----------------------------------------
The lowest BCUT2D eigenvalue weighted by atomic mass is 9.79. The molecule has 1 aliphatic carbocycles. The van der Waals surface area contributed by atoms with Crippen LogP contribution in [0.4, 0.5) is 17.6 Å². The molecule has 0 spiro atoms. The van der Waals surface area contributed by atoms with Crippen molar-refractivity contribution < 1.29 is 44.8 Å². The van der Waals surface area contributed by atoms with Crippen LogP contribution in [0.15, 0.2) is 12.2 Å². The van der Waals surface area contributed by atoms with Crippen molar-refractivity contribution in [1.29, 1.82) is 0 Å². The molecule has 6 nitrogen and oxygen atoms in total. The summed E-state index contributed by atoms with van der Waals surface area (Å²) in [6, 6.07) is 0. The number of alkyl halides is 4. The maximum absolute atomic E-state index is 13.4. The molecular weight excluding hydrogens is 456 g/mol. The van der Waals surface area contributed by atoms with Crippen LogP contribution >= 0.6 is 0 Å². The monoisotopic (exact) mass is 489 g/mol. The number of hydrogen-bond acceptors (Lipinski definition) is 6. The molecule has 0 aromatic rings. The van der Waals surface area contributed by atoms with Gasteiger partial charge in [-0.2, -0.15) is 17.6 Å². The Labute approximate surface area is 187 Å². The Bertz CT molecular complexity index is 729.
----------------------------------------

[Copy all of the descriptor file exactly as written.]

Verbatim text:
The lowest BCUT2D eigenvalue weighted by atomic mass is 9.79. The molecule has 1 aliphatic carbocycles. The van der Waals surface area contributed by atoms with Crippen LogP contribution in [0.4, 0.5) is 17.6 Å². The molecule has 0 spiro atoms. The van der Waals surface area contributed by atoms with Crippen molar-refractivity contribution < 1.29 is 44.8 Å². The van der Waals surface area contributed by atoms with Crippen LogP contribution in [0.15, 0.2) is 12.2 Å². The van der Waals surface area contributed by atoms with Crippen molar-refractivity contribution in [1.29, 1.82) is 0 Å². The molecule has 6 nitrogen and oxygen atoms in total. The summed E-state index contributed by atoms with van der Waals surface area (Å²) in [6, 6.07) is 0. The number of alkyl halides is 4. The maximum absolute atomic E-state index is 13.4. The molecular weight excluding hydrogens is 456 g/mol. The van der Waals surface area contributed by atoms with Crippen LogP contribution >= 0.6 is 0 Å². The monoisotopic (exact) mass is 489 g/mol. The number of hydrogen-bond acceptors (Lipinski definition) is 6. The molecule has 0 aromatic rings. The van der Waals surface area contributed by atoms with Gasteiger partial charge in [-0.2, -0.15) is 17.6 Å². The Labute approximate surface area is 187 Å². The Bertz CT molecular complexity index is 729.